Saturday, August 24, 2013


A lot of people have asked me about the food in Italy.  “Was the food great?”  Speaking from my own experience I’d have to say: not really.

What I ate the most of were ham and cheese sandwiches – un panino al fromaggio e proscutto – the best I could do in the way of portable snacks for when hunger struck at inconvenient times.  But these were not on our kind of bread; the ham and cheese (and sometimes lettuce) are in a kind of pocket, long and narrow, and crispy, especially if the vendors pop it into some kind of a toasting machine, which they usually do unless you stop them.  Really not bad.

I’ve already mentioned the excellent dinner several of us had at Anima Bella, our first night in Venice (See Note of June 2, 2013), and the mediocre meal we had our second night, at Al Giglio, in the Campo Santa Maria Zobenigo (Note of June 17, 2013).  And by the way, I didn’t stay for the main course, as I slipped out and went to the concert, but Pat told me the beef steaks that most people ordered – rather than the fried calamari – were tough.  The place gets mixed reviews on TripAdvisor.  But the lunch Pat and I had in Florence, when we were all set loose for an hour and a half, after visiting the outside of the Duomo and the Baptistry, was one of the best, and most Italian  meals I had while in Italy.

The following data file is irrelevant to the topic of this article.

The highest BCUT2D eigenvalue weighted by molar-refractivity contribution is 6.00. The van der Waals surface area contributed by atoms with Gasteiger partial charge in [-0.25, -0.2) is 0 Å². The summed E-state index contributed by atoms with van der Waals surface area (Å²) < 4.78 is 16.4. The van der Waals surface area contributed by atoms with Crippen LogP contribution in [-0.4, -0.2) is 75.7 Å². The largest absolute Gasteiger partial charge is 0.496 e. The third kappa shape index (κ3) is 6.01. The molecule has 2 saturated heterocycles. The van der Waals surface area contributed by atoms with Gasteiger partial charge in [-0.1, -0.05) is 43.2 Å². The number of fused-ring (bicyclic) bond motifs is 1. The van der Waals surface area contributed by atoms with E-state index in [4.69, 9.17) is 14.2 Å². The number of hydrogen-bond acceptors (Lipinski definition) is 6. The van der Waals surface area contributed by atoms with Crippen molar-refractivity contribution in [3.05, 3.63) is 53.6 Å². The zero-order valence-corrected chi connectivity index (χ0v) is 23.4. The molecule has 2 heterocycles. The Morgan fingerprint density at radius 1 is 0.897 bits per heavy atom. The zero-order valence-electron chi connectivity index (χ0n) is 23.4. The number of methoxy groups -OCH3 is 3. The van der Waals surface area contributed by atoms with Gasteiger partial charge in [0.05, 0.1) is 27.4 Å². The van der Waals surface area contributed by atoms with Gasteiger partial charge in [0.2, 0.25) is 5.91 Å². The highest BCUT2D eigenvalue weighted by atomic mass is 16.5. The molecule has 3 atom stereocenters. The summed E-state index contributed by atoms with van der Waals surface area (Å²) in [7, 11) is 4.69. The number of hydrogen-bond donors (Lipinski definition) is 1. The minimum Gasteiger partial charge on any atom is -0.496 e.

This was in one of several small restaurants (and many small shops) that rim the large Piazza di Santa Croce, at the far end of which is another beautiful church, the Basilica of Saint Croce, which we were to visit later.  But right now—after pointing us in the direction of a large leather and gold goods market (like the glassblower’s shop in Venice, and the souvenir shop we were steered to after visiting the Vatican, there was always someplace that you suspected had an “arrangement” with Perillo Tours) – Gianni encouraged us to have lunch somewhere around the square.  Pat and I settled on the Ristorante Boccadama, a rustic looking little place with a long narrow front room, that held a few tables for one person, a bar at the back, and around the corner a long, narrow dining area, with two small tables pushed together on either side of a central aisle.  We were seated at a table with two men next to us – whom I fairly quickly ascertained were a middle-aged American, trying to both get to know and charm his younger – though not young – potential playmate.  But as in all such seating situations, the two sets of strangers maintained an invisible curtain between them, so as to preserve a sense of privacy.  And next to us was a whole wall of bottles of wine.